Does your cat also do this gesture? He sends you a very specific message

Having a cat brings calm, affection and joy. Often, these felines become full members of the family and the owners have an unparalleled love and attachment to them. But sometimes cats engage in behaviors that are beyond our understanding. Does your cat do this gesture? Here is the specific message it is trying to send to you

Cats are affectionate companions with a hunting instinct. Facial expressions, purring, wagging tail, meowing or signs of aggression… Cats have a non-verbal communication that we try to decipher. To understand the language of their pets and decipher unusual behavior, some call on a feline behaviorist. In this article, we explain how to interpret your cat’s body language and the message he wants to send you by making this particular gesture.

What is the gesture of the cat to pay attention to?

affectionate cat

The cat is an affectionate animal – Source: spm

The behavior of the dog and that of the cat can sometimes push us to ask ourselves many questions. A dog running after its tail or growling, a cat meowing constantly, displaying bristly hair or even starting to scratch… All of these behaviors can be difficult for us humans to decipher. It sometimes happens that during cuddles with its owner, a cat rubs its head against the legs, the hand or the head of its owner. It is to show his love and to affectionately welcome his master that the cat makes this gesture..

But sometimes the cat can, during the hugs, growl or bite his master. It is this gesture that makes many cat owners wonder.

Your cat’s message behind that particular gesture

biting cat

A cat that bites its owner. Source: spm

Even if the cat greatly appreciates the caresses of his master, he can sometimes exhibit aggressive behavior towards him for several reasons.

The cat shows its annoyance

The reason a cat may bite its owner is its need for peace and quiet, says Dr. Kelly Ballantyne, a veterinary behaviorist, board-certified at the College of Veterinary of Medicine at the University of Illinois at Chicago. Sometimes the cat simply does not want to be petted and prefers to be left alone. Unlike dogs, cats are independent pets that sometimes need to distance themselves from their owners. If it is installed in its basket or on the terrace enjoying the sun and you come to pet it, it may bite you to signal its annoyance.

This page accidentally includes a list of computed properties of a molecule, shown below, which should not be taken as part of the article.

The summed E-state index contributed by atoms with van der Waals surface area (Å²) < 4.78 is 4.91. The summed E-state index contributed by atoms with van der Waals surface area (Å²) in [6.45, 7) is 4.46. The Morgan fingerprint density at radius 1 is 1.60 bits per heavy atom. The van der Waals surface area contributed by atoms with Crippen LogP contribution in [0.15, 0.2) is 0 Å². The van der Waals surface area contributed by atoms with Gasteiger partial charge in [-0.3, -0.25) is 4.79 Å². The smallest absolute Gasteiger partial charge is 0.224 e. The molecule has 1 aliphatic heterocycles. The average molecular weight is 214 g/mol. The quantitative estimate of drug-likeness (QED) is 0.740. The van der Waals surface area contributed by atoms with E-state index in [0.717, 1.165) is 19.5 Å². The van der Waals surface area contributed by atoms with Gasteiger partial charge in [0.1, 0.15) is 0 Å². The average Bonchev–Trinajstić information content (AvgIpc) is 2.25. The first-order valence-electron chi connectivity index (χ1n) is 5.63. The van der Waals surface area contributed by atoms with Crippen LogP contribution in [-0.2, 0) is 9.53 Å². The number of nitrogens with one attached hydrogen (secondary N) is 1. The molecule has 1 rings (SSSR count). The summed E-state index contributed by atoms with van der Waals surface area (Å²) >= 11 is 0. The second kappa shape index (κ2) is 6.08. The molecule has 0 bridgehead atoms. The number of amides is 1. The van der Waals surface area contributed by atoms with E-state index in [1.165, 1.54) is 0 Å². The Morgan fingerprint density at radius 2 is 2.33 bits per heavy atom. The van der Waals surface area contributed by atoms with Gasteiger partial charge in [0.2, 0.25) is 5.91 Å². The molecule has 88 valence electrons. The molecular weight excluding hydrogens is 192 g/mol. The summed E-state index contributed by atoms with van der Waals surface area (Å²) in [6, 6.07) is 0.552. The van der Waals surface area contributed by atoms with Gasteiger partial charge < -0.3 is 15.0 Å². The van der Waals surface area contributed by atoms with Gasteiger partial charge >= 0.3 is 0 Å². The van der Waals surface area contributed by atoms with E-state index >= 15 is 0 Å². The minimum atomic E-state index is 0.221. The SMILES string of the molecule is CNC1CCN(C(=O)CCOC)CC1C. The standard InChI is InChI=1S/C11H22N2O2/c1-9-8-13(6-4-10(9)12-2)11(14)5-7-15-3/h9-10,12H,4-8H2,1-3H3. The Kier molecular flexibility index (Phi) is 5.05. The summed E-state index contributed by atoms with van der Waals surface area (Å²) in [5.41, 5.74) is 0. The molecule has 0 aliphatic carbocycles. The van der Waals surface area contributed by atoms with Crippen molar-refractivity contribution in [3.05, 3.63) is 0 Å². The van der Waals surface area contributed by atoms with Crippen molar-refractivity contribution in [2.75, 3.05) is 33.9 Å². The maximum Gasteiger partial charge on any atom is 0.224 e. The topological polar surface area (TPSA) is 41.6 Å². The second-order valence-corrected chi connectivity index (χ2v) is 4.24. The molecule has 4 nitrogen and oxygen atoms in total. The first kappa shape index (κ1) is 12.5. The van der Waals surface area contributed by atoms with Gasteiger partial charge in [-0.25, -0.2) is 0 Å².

The cat is still too young

If it’s a kitten, biting may be completely normal if it’s only a few weeks old. The young animal does not yet know that by biting it can hurt its master. Moreover, it can bite cushions, toys, carpets but also your fingers. It is usually his mother who teaches him to control this behavior when playing with his siblings. If a cat has been weaned too early, it may develop behavioral problems. In this case, it is sometimes necessary to go to a behaviorist to decipher the cat’s behavior and help it acquire new mechanisms.

The cat is in pain

The cat is an animal that can hurt somewhere without its owner knowing it. If you touch your cat where it hurts, it might bite you. If you notice that any area of ​​the body seems sore, go to the vet for a diagnosis.

The cat is scared

If the cat bites you, it can also be due to a feeling of fear or a defensive attitude. Often, abused cats will stick out their claws, growl, or bite when someone tries to pet them. The cat no longer has confidence and feels a potential threat when a person approaches it.

Faced with such cat behavior, Dr. Ballantyne recommends shortening petting sessions by stopping frequently to gauge the cat’s interest. He also advises never disturbing a cat when it’s sleeping and focusing on areas the feline likes like around the ears and under the chin.

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